A preliminary investigation of the psychometric properties of PROMIS® scales in emerging adults with sickle cell disease.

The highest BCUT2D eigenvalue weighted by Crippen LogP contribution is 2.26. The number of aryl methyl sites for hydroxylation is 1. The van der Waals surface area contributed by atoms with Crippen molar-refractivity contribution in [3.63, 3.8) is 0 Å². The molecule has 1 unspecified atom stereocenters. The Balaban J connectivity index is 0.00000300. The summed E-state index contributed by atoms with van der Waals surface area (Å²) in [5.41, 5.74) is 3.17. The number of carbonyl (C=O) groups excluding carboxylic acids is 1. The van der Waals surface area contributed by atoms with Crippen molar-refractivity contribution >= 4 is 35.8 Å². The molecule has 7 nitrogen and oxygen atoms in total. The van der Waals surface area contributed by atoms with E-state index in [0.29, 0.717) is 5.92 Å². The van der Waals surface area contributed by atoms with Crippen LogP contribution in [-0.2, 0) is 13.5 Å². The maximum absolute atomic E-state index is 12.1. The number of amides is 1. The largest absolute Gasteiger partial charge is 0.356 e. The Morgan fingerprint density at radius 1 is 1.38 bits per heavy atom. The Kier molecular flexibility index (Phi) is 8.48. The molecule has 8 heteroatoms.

Objective: To report preliminary psychometric properties of PROMIS® assessments among emerging adults with sickle cell disease (SCD). Method: Forty-five emerging adults with SCD ages 18—24 (M = 20.81, SD = 1.73) completed PROMIS® Pain Interference and Fatigue short forms and the Pediatric Quality of Life Inventory (PedsQL). Chart review was used to obtain information regarding SCD complications and health care utilization in the 3 years prior to study enrollment. Multivariate path analysis was used to compare PROMIS® scores by disease severity and use of disease-modifying therapies. Cronbach’s alpha was used to evaluate internal consistency, and Pearson correlations assessed convergent validity between PROMIS® measures and the PedsQL. Results: Internal consistency was excellent for PROMIS® Pain Interference (α = .95) and good for PROMIS® Fatigue (α = .85). Associations between PROMIS® measures and PedsQL subscales were in the expected direction and large in magnitude (all ps < .001). There were no differences in PROMIS® scores based on disease severity or use of disease-modifying therapy (ps = .14âˆ'.86). Conclusions: Findings provide preliminary evidence of validity and reliability of the PROMIS® Pain Interference and Fatigue short forms among emerging adults with SCD. Additional research is needed to replicate these findings in larger samples and assess sensitivity to change over time. (PsycINFO Database Record (c) 2019 APA, all rights reserved)